See the article on vapor pressure for more information on this topic. Vapor pressure is the pressure of a vapor in equilibrium with its non-vapor phases. ...

Liquid-Vapor Equilibrium
Liquid-Vapor Equilibrium

Vapor is responsible for the familiar processes of cloud formation and condensation. It is commonly employed to carry out the physical processes of distillation and headspace extraction from a liquid sample prior to gas chromatography. Image File history File links No higher resolution available. ... Image File history File links No higher resolution available. ... For other uses, see Cloud (disambiguation). ... For other uses, see Condensation (disambiguation). ... Laboratory distillation set-up: 1: Heat source 2: Still pot 3: Still head 4: Thermometer/Boiling point temperature 5: Condenser 6: Cooling water in 7: Cooling water out 8: Distillate/receiving flask 9: Vacuum/gas inlet 10: Still receiver 11: Heat control 12: Stirrer speed control 13: Stirrer/heat plate... Gas-liquid chromatography (GLC), or simply gas chromatography (GC) is a type of chromatography in which the mobile phase is a carrier gas, usually an inert gas such as helium or nitrogen, and the stationary phase is a microscopic layer of liquid on an inert solid support. ...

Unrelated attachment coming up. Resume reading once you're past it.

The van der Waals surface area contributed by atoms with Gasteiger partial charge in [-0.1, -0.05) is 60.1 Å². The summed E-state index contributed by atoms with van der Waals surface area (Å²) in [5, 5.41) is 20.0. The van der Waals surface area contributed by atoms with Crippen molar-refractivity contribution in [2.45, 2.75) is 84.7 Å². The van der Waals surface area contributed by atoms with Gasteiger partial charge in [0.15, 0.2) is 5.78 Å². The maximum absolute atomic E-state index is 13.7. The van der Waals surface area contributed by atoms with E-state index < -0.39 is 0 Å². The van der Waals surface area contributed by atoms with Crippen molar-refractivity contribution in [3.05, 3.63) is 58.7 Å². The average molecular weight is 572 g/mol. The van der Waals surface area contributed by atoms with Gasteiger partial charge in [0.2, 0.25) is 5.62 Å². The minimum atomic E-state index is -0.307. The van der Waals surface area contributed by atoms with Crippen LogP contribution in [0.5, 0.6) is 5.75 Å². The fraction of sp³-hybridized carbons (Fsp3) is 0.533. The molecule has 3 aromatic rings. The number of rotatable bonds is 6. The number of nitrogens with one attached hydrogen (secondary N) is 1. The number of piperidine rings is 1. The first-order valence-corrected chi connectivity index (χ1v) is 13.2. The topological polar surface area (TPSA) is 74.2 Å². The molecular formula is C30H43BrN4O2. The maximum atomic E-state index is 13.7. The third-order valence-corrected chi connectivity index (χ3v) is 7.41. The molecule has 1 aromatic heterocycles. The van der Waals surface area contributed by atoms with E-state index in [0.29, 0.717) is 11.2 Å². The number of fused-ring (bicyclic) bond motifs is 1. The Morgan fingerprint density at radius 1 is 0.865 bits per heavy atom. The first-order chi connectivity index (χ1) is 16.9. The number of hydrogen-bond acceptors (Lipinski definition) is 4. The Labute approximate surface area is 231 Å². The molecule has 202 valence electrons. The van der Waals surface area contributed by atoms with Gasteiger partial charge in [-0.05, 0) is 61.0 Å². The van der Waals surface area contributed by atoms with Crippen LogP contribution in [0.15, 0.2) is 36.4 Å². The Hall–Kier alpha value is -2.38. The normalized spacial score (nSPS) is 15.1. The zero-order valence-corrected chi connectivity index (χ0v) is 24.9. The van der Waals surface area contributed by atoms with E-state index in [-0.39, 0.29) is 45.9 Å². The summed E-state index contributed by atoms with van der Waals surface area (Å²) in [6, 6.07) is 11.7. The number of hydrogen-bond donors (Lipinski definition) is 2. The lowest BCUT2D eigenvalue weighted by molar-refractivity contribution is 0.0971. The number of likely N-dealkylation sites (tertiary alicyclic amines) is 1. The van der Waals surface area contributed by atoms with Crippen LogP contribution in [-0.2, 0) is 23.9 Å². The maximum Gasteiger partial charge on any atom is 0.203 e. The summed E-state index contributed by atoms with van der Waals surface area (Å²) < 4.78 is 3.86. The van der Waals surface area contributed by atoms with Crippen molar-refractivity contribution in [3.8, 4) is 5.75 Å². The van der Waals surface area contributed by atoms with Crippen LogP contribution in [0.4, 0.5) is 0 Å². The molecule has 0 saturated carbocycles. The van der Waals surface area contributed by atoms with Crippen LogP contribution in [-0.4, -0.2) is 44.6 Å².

The vapor pressure is the equilibrium pressure from a liquid or a solid at a specific temperature. The equilibrium vapor pressure of a liquid or solid is not affected by the amount of contact with the liquid or solid interface. Vapor pressure is the pressure of a vapor in equilibrium with its non-vapor phases. ...


The physical chemistry behind distillation is based on manipulating the equilibrium occurring between the liquid and vapor phases of a molecule in solution. Physical chemistry is the application of physics to macroscopic, microscopic, atomic, subatomic, and particulate phenomena in chemical systems[1]within the field of chemistry traditionally using the principles, practices and concepts of thermodynamics, quantum chemistry, statistical mechanics and kinetics. ... Laboratory distillation set-up: 1: Heat source 2: Still pot 3: Still head 4: Thermometer/Boiling point temperature 5: Condenser 6: Cooling water in 7: Cooling water out 8: Distillate/receiving flask 9: Vacuum/gas inlet 10: Still receiver 11: Heat control 12: Stirrer speed control 13: Stirrer/heat plate... Vapor-liquid equilibrium, abbreviated as VLE by some, is a condition where a liquid and its vapor (gas phase) are in equilibrium with each other, a condition or state where the rate of evaporation (liquid changing to vapor) equals the rate of condensation (vapor changing to liquid) on a molecular... Making a saline water solution by dissolving table salt (NaCl) in water This article is about chemical solutions. ...